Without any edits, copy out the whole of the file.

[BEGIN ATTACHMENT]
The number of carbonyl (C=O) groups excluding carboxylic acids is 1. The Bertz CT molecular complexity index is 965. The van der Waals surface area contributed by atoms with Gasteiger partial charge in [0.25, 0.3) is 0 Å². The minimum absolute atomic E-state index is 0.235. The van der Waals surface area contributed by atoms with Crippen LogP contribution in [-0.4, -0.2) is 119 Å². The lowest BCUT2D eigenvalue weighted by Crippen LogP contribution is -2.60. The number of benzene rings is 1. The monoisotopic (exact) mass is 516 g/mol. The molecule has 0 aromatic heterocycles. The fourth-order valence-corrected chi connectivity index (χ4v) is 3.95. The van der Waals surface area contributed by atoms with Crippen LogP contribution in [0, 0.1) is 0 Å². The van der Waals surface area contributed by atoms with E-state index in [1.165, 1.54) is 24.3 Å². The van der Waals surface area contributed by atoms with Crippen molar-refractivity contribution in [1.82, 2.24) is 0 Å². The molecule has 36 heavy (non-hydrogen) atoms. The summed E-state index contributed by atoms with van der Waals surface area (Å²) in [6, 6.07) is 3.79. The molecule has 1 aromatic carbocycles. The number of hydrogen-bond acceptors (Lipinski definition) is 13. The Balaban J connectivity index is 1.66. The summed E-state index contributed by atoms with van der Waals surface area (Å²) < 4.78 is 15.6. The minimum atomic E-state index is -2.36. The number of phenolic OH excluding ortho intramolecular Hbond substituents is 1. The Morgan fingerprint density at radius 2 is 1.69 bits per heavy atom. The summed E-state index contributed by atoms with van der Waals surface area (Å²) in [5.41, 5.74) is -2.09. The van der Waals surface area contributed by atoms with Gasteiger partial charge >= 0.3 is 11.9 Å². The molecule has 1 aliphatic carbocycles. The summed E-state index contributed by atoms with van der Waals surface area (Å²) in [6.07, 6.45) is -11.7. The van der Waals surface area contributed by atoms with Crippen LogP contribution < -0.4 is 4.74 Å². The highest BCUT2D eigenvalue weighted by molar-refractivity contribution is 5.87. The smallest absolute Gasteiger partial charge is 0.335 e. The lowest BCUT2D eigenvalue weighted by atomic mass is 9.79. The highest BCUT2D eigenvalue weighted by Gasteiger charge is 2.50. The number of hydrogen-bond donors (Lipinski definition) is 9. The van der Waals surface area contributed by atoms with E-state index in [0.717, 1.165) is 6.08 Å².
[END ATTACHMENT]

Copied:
The number of carbonyl (C=O) groups excluding carboxylic acids is 1. The Bertz CT molecular complexity index is 965. The van der Waals surface area contributed by atoms with Gasteiger partial charge in [0.25, 0.3) is 0 Å². The minimum absolute atomic E-state index is 0.235. The van der Waals surface area contributed by atoms with Crippen LogP contribution in [-0.4, -0.2) is 119 Å². The lowest BCUT2D eigenvalue weighted by Crippen LogP contribution is -2.60. The number of benzene rings is 1. The monoisotopic (exact) mass is 516 g/mol. The molecule has 0 aromatic heterocycles. The fourth-order valence-corrected chi connectivity index (χ4v) is 3.95. The van der Waals surface area contributed by atoms with Crippen LogP contribution in [0, 0.1) is 0 Å². The van der Waals surface area contributed by atoms with E-state index in [1.165, 1.54) is 24.3 Å². The van der Waals surface area contributed by atoms with Crippen molar-refractivity contribution in [1.82, 2.24) is 0 Å². The molecule has 36 heavy (non-hydrogen) atoms. The summed E-state index contributed by atoms with van der Waals surface area (Å²) in [6, 6.07) is 3.79. The molecule has 1 aromatic carbocycles. The number of hydrogen-bond acceptors (Lipinski definition) is 13. The Balaban J connectivity index is 1.66. The summed E-state index contributed by atoms with van der Waals surface area (Å²) < 4.78 is 15.6. The minimum atomic E-state index is -2.36. The number of phenolic OH excluding ortho intramolecular Hbond substituents is 1. The Morgan fingerprint density at radius 2 is 1.69 bits per heavy atom. The summed E-state index contributed by atoms with van der Waals surface area (Å²) in [5.41, 5.74) is -2.09. The van der Waals surface area contributed by atoms with Gasteiger partial charge >= 0.3 is 11.9 Å². The molecule has 1 aliphatic carbocycles. The summed E-state index contributed by atoms with van der Waals surface area (Å²) in [6.07, 6.45) is -11.7. The van der Waals surface area contributed by atoms with Crippen LogP contribution < -0.4 is 4.74 Å². The highest BCUT2D eigenvalue weighted by molar-refractivity contribution is 5.87. The smallest absolute Gasteiger partial charge is 0.335 e. The lowest BCUT2D eigenvalue weighted by atomic mass is 9.79. The highest BCUT2D eigenvalue weighted by Gasteiger charge is 2.50. The number of hydrogen-bond donors (Lipinski definition) is 9. The van der Waals surface area contributed by atoms with E-state index in [0.717, 1.165) is 6.08 Å².